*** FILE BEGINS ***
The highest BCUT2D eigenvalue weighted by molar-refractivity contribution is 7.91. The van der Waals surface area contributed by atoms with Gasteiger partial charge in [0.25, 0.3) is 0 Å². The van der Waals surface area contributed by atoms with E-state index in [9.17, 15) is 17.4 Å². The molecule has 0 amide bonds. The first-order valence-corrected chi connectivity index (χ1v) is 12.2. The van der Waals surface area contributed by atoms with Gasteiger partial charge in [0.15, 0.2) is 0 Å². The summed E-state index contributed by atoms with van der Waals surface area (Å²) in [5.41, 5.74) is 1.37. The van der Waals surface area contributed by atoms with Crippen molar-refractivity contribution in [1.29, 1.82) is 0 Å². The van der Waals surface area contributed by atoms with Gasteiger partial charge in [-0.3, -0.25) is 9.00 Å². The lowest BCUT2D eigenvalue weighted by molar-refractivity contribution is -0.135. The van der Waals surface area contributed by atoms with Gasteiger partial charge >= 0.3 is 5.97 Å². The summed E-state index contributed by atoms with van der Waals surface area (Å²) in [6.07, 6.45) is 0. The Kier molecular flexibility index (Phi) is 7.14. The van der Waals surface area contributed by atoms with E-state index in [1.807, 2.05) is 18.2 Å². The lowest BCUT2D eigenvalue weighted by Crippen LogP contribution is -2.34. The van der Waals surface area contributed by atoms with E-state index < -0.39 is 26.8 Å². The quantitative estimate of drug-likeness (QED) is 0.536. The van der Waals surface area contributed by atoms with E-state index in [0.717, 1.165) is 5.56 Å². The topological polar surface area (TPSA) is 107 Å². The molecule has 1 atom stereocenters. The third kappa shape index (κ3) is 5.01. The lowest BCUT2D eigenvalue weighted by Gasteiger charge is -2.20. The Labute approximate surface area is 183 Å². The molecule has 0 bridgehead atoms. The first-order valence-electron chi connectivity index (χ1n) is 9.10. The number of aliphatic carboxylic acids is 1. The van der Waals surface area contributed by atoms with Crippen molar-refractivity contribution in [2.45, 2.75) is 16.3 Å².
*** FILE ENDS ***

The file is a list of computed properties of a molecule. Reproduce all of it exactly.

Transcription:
The highest BCUT2D eigenvalue weighted by molar-refractivity contribution is 7.91. The van der Waals surface area contributed by atoms with Gasteiger partial charge in [0.25, 0.3) is 0 Å². The van der Waals surface area contributed by atoms with E-state index in [9.17, 15) is 17.4 Å². The molecule has 0 amide bonds. The first-order valence-corrected chi connectivity index (χ1v) is 12.2. The van der Waals surface area contributed by atoms with Gasteiger partial charge in [0.15, 0.2) is 0 Å². The summed E-state index contributed by atoms with van der Waals surface area (Å²) in [5.41, 5.74) is 1.37. The van der Waals surface area contributed by atoms with Crippen molar-refractivity contribution in [1.29, 1.82) is 0 Å². The van der Waals surface area contributed by atoms with Gasteiger partial charge in [-0.3, -0.25) is 9.00 Å². The lowest BCUT2D eigenvalue weighted by molar-refractivity contribution is -0.135. The van der Waals surface area contributed by atoms with Gasteiger partial charge >= 0.3 is 5.97 Å². The summed E-state index contributed by atoms with van der Waals surface area (Å²) in [6.07, 6.45) is 0. The Kier molecular flexibility index (Phi) is 7.14. The van der Waals surface area contributed by atoms with E-state index in [1.807, 2.05) is 18.2 Å². The lowest BCUT2D eigenvalue weighted by Crippen LogP contribution is -2.34. The van der Waals surface area contributed by atoms with E-state index < -0.39 is 26.8 Å². The quantitative estimate of drug-likeness (QED) is 0.536. The van der Waals surface area contributed by atoms with E-state index in [0.717, 1.165) is 5.56 Å². The topological polar surface area (TPSA) is 107 Å². The molecule has 1 atom stereocenters. The third kappa shape index (κ3) is 5.01. The lowest BCUT2D eigenvalue weighted by Gasteiger charge is -2.20. The Labute approximate surface area is 183 Å². The molecule has 0 bridgehead atoms. The first-order valence-electron chi connectivity index (χ1n) is 9.10. The number of aliphatic carboxylic acids is 1. The van der Waals surface area contributed by atoms with Crippen molar-refractivity contribution in [2.45, 2.75) is 16.3 Å².